Venice Observed

Today is my last day in Venice, with Air France whisking me off to Paris tomorrow. As a keen observer of “stuff”, here are a few notes I've made this week here.

This year's crop of ultra-annoying sidewalk vendors are Bangladeshis (for the geographically- challenged, their country is wedged-in between India and Thailand). They're everywhere, especially at night, hawking penlights with prism filters, roses, and luminescent helicopter thingees shot into the sky with a rubber band. The latter are kind of cool at night in St. Mark's Square, until one comes down and hits you in the head or until you express any interest and are then immediately besieged to buy one. The price descends through the day from 5eu to 1eu, meaning they're probably worth 10 cents. The rose sellers are particularly insistent, shoving a stem into a woman's face until she touches it in self-defense, at which point it's impossible to give it back. All completed with endless smiling and apparent deafness to repeated “No”s.

What a strange gender we men are. It's night, it's Venice, it's romantic, and we're out on the town with our lovely wife. She's taken the trouble to dress nicely, do her hair, apply make-up, wear her good shoes. We men, on the other hand, are wearing an old Nike sweatshirt, sneakers, and jeans. Yes, you can see this proof that men are tone-deaf when it comes to such things anywhere but, here in beautiful Venice, it seems especially insensitive.

Here's a shot of the Taverna San Trovaso, not far from the Academia Bridge, where I had lunch yesterday. Great place, great food, nice staff. Highly recommended when you come here. My lunch included homemade ravioli stuffed with mushrooms and truffle oil. Yum! I happened to share the dining room with a group of Japanese tourists and was incredibly impressed with the thoroughness of the service offered by their guide. He explained the menu to all of them (in their native tongue), took their orders, handled all communications in Italian with the staff, and handled all individual payments. Everyone benefitted.
 

The international version of “get to the top of the escalator and stop in the mouth of it to get your bearings” is still alive and well in Venice. Walking left while looking right, stopping in a narrow alley – with your stroller – to chat with your friends, suddenly coming to a dead stop to light your cigarette without stepping to the side… all time-honored dumb and inconsiderate behaviors all too often seen here and especially problematic given the high volume of people everywhere.

One thing visitors don't understand before coming here the first time is the sheer difficulty of finding your way around, particularly if you're dragging two suitcases along, are jet-lagged, and it's getting dark. That rolling suitcase that moves so nicely in the airport? A horror to pull over Venice's pavers and cobbles, and its many bridges. Your hotel is at 677 Grand Canal Way? Well, yes, streets here are named, sort of, at least – on the map, but actual street signs are rare, as are building numbers. Advice to newbies: use Google Map intensely, call ahead to get as much info as possible and then plan the shortest, flattest route. Also, get here well before dark. And there is no “Grand Canal Way” and no streets along the canal itself, either.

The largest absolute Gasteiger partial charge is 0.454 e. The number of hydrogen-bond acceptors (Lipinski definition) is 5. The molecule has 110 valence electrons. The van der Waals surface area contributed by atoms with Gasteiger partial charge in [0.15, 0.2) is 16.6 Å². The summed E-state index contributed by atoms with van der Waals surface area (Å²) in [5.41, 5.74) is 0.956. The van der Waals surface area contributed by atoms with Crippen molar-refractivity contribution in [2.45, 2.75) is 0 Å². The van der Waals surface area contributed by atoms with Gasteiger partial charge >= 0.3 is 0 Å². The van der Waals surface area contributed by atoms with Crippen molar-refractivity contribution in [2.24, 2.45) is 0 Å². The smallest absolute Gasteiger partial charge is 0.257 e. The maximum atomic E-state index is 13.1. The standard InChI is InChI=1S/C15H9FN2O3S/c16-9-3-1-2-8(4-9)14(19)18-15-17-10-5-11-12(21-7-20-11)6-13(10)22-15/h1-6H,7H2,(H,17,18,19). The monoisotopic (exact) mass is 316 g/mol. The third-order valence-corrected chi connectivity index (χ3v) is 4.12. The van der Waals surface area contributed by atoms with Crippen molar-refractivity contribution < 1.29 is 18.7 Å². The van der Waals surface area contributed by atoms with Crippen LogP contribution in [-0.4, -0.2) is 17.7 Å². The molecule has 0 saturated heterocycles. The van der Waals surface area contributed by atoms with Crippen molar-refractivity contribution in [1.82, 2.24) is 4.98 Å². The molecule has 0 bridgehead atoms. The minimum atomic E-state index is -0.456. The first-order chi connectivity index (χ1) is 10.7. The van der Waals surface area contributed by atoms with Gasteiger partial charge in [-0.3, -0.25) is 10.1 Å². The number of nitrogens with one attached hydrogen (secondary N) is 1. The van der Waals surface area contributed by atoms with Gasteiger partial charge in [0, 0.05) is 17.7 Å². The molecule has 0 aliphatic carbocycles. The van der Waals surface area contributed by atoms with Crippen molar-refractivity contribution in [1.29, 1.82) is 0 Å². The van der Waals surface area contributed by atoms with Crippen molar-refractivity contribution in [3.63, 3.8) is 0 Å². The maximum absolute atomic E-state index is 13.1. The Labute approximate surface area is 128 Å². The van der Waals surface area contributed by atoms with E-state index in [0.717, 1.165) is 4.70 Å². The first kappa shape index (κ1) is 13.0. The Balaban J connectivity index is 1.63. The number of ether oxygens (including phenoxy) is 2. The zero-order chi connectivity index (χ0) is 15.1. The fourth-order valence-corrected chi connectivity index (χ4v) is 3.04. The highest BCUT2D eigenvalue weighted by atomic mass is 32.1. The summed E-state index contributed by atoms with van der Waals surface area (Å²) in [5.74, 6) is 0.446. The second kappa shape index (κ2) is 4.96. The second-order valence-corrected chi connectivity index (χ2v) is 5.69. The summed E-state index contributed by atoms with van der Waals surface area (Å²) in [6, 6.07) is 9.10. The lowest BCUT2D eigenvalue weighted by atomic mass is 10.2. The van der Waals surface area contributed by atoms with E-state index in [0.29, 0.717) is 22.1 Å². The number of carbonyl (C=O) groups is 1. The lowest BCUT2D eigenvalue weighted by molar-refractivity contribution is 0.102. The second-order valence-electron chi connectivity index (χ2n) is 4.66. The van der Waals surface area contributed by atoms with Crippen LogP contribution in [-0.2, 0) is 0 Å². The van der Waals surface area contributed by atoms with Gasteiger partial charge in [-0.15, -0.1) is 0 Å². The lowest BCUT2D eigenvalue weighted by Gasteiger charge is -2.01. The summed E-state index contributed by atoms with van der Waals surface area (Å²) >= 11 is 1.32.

I saw the Virtuosi di Venizia (moonlighting singers and musicians from the La Fenice opera house) again last night. A great, intimate setting, wonderful acoustics, and a fine hour of music and singing. Puccini, Verdi, Vivaldi – a great selection of arias and duets for tenor and soprano – supported by a fine string quintet. Marvelous stuff, inexpensive, informal, and highly recommended.

Based on the “you look like a Native, I'll ask you” metric of being asked four times yesterday for directions, I must be doing something right. Maybe it's my white beard and professorial appearance, for surely no one confuses me with an Italian. Even better: I actually knew the answer to the questions.

Visiting Venice really isn't like visiting Berlin, Paris, or London. It's unique: no cars, no bicycles, very old twisting lanes and ancient buildings. All the fancy hotels, such as the Hilton, are on other adjacent islands. Wi-Fi is limited (in the hotel lobby only, if they have it at all) and cell service (of the international roaming sort, for foreigners, i.e. ME) is non-existent. Space is at a premium in hotel rooms, in shops, and in restaurants. In fact, the imaginative use of space and relentless avoidance of waste (yes, you only get ONE paper napkin, why would you need more?) is a kind of revelation and a reminder of the wasteful abundance of life in the U.S.

Ciao for now, I will resume my writings once I'm installed in Paris! A tout alors!

 

This entry was posted in Europe 2013. Bookmark the permalink.

1 Response to Venice Observed

  1. Karen Lebahn says:

    Out of reach for a while, but loved all the charming words and new and old stops associated with a visit to Venice. Thanks for such rich copy!

Leave a Reply

Fill in your details below or click an icon to log in:

WordPress.com Logo

You are commenting using your WordPress.com account. Log Out /  Change )

Google photo

You are commenting using your Google account. Log Out /  Change )

Twitter picture

You are commenting using your Twitter account. Log Out /  Change )

Facebook photo

You are commenting using your Facebook account. Log Out /  Change )

Connecting to %s